If you go to England and miss this meal, you will have missed an epicurean delight. It was at the top on our list. Unfortunately, the first Sunday in Oxford we missed it because we didn't know it's a Sunday meal and not typically available during the week The following Saturday we met a cook on the bus and asked his opinion on the best restaurant in St. Ives for this unparalleled cuisine.
We knew that this burly hiker-type was a cook because during a conversation we had with him about roast beef and Yorkshire pudding he explained exactly how to make Yorkshire pudding. Imagine British accents:
"The secret," says the burly hiker-type, "is hot fat."
"Mmm, yes," murmured the woman across the aisle, "that's right."
"You get your fat to almost the point of smoking, pour in your batter, pop it in the oven and then—this is critical—you don't open the oven, no matter how much you're tempted, for ten minutes."
"That's right," said the woman, nodding her head. "You can't open the oven."
"Of course," added Burly, "you've got to have the right cooking tin."
"Mmmm," added the woman. "Older is better. These new modern ones don't hold up nearly so well."
The woman then offers that the Sheawhat is the best place in town for Roast beef and Yorkshire pudding."
"The Sheawhat?" I repeat. Some of the Cornish dialect I find hard to understand.
"Sheaf of Wheat" offered burly cook. "That's the best place," he agrees with the woman. "But you'd better have reservations."
That night we found the Sheaf of Wheat, got in without reservations, ate our Sunday carvery, drank copiously, and made reservations for the next day. The meal was available 12-3 and 6-8. We choose 6:00 so we'd have the day to hike.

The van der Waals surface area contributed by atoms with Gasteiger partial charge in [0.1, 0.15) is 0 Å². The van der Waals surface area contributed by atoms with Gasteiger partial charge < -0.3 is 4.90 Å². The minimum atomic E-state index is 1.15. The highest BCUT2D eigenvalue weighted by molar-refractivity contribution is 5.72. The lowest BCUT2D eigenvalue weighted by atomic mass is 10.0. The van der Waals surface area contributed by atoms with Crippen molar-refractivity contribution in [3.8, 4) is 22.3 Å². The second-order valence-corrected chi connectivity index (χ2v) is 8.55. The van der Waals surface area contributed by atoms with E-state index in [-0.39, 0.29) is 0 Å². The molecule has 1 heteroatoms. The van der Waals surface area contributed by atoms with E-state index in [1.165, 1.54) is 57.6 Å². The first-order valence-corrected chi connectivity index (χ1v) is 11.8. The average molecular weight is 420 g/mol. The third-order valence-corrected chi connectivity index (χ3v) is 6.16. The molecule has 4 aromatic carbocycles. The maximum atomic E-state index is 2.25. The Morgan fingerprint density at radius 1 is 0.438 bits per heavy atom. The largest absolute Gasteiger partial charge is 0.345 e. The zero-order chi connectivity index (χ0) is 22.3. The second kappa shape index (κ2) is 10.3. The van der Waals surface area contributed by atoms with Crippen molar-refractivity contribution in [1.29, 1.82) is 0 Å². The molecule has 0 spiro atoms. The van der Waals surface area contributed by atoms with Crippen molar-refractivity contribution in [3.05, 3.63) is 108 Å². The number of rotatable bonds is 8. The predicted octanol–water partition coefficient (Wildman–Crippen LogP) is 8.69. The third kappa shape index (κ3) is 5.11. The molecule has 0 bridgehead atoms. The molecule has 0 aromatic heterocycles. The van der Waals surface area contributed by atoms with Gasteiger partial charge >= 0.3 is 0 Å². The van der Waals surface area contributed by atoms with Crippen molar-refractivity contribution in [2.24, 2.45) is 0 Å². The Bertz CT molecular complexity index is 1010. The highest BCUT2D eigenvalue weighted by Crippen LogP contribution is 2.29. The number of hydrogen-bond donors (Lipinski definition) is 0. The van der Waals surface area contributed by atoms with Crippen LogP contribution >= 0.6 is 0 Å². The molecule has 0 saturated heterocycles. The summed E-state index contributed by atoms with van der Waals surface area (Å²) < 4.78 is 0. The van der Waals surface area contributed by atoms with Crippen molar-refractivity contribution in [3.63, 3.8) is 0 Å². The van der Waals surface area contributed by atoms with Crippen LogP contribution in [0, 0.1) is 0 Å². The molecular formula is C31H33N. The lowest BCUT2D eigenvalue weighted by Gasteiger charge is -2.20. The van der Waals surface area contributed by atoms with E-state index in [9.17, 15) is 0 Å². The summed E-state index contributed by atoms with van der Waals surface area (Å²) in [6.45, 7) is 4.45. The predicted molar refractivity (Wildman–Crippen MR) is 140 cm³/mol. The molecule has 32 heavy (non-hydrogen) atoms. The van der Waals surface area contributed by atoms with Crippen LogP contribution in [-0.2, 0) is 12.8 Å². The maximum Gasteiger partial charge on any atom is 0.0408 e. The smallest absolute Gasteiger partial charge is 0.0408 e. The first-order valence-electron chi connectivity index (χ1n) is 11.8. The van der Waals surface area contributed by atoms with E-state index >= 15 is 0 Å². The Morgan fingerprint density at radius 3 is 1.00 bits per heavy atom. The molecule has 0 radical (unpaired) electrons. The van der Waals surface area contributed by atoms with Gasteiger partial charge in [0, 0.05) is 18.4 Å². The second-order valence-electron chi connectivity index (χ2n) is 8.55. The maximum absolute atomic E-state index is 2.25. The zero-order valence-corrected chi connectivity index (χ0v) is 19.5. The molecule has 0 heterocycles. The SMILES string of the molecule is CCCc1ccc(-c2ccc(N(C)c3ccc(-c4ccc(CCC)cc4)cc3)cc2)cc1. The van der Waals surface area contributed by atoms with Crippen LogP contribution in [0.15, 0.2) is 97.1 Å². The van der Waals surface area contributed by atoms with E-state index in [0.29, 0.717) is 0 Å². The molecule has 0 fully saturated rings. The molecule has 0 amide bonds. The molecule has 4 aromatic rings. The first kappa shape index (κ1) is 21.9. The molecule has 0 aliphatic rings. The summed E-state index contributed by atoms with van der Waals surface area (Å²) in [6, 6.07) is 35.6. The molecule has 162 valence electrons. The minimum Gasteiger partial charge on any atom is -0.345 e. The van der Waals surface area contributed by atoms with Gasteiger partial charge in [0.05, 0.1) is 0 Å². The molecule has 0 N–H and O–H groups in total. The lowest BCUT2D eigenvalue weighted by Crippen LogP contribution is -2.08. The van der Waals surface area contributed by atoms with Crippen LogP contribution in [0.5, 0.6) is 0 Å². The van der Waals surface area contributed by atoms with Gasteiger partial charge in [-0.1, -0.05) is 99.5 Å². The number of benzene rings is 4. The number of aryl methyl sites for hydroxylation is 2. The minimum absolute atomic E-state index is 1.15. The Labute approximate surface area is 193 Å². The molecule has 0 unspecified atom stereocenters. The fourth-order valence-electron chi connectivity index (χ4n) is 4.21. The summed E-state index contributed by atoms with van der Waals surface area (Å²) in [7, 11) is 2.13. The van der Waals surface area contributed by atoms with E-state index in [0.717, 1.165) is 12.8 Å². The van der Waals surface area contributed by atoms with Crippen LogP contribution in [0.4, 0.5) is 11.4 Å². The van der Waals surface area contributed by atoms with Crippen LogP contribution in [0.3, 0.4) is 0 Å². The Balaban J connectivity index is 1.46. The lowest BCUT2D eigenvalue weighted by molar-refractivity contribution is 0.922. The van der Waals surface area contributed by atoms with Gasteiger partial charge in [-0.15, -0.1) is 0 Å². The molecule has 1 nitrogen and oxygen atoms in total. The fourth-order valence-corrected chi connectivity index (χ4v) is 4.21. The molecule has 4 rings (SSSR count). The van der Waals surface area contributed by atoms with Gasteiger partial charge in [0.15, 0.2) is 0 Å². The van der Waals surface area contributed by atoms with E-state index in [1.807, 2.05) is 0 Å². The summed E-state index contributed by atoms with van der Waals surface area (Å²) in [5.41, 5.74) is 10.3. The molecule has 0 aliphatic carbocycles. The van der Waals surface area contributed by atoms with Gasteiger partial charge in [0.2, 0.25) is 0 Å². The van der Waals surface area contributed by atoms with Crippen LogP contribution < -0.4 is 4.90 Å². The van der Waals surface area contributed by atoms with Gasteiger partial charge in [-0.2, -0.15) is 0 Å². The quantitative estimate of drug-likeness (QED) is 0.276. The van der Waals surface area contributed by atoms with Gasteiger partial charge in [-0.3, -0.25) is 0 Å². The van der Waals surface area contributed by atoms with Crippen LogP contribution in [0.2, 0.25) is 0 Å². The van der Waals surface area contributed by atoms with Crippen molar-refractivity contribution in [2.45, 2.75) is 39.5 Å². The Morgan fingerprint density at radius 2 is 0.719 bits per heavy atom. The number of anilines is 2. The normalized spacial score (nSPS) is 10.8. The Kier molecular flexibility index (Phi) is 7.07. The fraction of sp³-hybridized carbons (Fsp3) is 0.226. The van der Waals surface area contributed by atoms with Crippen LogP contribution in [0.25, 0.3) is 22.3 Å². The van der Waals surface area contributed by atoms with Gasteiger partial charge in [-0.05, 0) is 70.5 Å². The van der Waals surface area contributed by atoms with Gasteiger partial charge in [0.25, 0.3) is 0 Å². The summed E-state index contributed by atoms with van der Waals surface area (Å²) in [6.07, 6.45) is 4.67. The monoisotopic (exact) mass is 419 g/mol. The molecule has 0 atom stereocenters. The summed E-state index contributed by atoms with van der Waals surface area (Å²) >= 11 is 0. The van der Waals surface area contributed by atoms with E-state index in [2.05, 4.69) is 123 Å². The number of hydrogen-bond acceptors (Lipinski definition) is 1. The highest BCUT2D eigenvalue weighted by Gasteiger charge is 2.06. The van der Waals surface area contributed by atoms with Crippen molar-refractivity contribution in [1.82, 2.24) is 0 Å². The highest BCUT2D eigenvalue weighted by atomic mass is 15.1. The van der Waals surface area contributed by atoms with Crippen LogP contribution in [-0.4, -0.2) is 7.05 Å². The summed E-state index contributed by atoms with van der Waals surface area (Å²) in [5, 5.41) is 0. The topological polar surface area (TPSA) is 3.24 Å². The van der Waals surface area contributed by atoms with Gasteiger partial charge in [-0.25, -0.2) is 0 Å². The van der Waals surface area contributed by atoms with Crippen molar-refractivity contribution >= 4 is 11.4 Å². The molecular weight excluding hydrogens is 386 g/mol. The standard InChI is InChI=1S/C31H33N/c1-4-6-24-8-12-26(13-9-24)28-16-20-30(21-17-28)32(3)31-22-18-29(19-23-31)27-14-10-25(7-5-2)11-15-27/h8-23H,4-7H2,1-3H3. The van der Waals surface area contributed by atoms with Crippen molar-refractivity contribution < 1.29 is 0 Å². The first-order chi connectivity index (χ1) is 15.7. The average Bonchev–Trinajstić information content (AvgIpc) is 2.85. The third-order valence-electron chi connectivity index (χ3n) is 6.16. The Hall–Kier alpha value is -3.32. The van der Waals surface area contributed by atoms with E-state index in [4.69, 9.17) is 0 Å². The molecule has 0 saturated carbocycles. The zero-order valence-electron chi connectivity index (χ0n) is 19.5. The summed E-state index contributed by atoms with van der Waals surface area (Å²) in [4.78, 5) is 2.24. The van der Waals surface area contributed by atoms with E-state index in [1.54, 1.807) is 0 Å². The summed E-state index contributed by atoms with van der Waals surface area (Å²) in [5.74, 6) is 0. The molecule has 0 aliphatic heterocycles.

Here's how to get your meal at The Sheaf of Wheat:
Bring your number card—ours says 2 as we are paying for two meals—up to the carving board where a huge chef in a spanking white apron cuts gigantic slices of either pork or beef (your choice) and piles tender slices sky-high on your plate. We then proceed to the buffet.
I whisper to the man in front of me. "Can we come back for more or should we take what we want now?"
"Take what you want now," he said, dumping a massive load of roasted potatoes on his plate. "I never heard of coming back for more, but you can fill your plate now."
By the time he went through the line there was not a centimeter of plate showing. We followed suit, us having hiked at Land's End in the rain you know, and then missing our bus from Penzance (in the rain) and now sitting here freezing cold and faced with the prospect of a long and huge climb (in the rain)to the Castle Tregenna, where we're staying.
Reader, I emptied my plate. Perhaps I should be embarrassed about eating so much? The truth is, we then had dessert: strawberry cheesecake for Bob and Crème brûlée for me. I could have eaten two more Crème brûlée, easily. They were small and dainty-like. My appetite was big and burly-like.